ABOUT ANGEL CAPITAL GROUP:

The Angel Capital Group is a fully syndicated private equity network with operations in nine states. The network brings Angel investors and entrepreneurs together in an environment that celebrates innovation, rewards strategic risk-taking, and promotes performance.  ACG enjoys a 12-year history and has invested approximately $49M in 157 companies across a variety of market sectors.  The portfolio has created over 4500 jobs and $900M in follow-on capital investments by other funds.  To learn more about ACG visit https://theangelcapitalgroup.com/. Like, visit or follow us twitter.com/angelcapitalgr, linkedin.com/company/angel-capital-group/about/, or facebook.com/angelcapitalgroup

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Over the now almost 12 year storied history of Angel Capital Group, we have found key information is indicative of a team ready to use our capital to buy revenue, make use of our network and expertise, and to become business partners. These are key characteristics we look for because we have learned these lessons the hard way.

Our Phase II application is designed to get to key questions and to *test* the entrepreneur. Entrepreneurs who embrace the system generally do well. They are prepared with the right information (e.g. they have done their homework and understand how this works). They are more than likely coachable. And, they are savvy at raising capital….and sales! Those that do not embrace the system tend to bounce back and do not receive funding. [That should not be a revelation to anyone](https://appalachianinvestors.com/2018/10/18/the-great-communications-divide/)! If you are applying through our application, you would be wise to read this fully, prepare your answers, and respond honestly. Hyperbole and “gaming the system” are easily detected in this process. That usually means the application goes in the digital, circular file.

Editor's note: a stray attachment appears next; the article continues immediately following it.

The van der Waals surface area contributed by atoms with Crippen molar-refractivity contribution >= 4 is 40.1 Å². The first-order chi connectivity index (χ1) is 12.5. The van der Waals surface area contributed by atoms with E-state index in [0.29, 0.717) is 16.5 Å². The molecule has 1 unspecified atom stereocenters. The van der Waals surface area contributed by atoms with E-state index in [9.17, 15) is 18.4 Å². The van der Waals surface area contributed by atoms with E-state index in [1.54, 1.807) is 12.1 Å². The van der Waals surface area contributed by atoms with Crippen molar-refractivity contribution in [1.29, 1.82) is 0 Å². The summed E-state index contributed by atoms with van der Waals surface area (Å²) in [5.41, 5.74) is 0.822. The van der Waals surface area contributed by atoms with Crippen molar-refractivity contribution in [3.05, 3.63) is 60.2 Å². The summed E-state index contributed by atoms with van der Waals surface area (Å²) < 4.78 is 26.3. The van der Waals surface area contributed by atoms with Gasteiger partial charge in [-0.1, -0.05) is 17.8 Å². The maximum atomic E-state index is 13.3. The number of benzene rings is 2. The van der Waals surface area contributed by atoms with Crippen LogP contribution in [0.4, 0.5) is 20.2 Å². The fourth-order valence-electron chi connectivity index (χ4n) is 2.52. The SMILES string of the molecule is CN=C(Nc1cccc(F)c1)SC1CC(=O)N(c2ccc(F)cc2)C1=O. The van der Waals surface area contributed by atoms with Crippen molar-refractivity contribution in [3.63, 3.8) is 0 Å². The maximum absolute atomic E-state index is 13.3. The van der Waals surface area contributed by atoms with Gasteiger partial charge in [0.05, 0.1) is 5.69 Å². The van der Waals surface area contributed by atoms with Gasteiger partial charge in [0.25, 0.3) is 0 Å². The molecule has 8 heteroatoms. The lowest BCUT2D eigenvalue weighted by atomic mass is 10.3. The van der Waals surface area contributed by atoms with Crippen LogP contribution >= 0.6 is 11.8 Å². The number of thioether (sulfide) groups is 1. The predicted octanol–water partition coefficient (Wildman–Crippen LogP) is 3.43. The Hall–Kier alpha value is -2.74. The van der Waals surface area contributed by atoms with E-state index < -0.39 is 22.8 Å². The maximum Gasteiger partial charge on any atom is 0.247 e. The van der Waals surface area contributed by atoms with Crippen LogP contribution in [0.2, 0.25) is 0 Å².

The process we go through starts with your application for funding. The information is posted on our internal website *for our members only*. Initially, the information is reviewed by the screening committee of one of our funds or groups (seven now, soon to be 10). The screening committee reviews the information and decides if the information is forwarded to their members. Once the members have reviewed the information, they will ask you to pitch, decide to invest, or pass on the deal. If they decide to invest, they can request the application be forwarded to all network members for review and funding by the Alliance. There are several distinct levels of review and diligence is performed at each level. The good news is by the time a company is invested, it has been thoroughly vetted and ready to use our investor’s capital wisely. If you use this process correctly, even if you do not receive funding, your company will be better for having gone through a professional diligence program. We sincerely want you to succeed, even if it does not involve our network.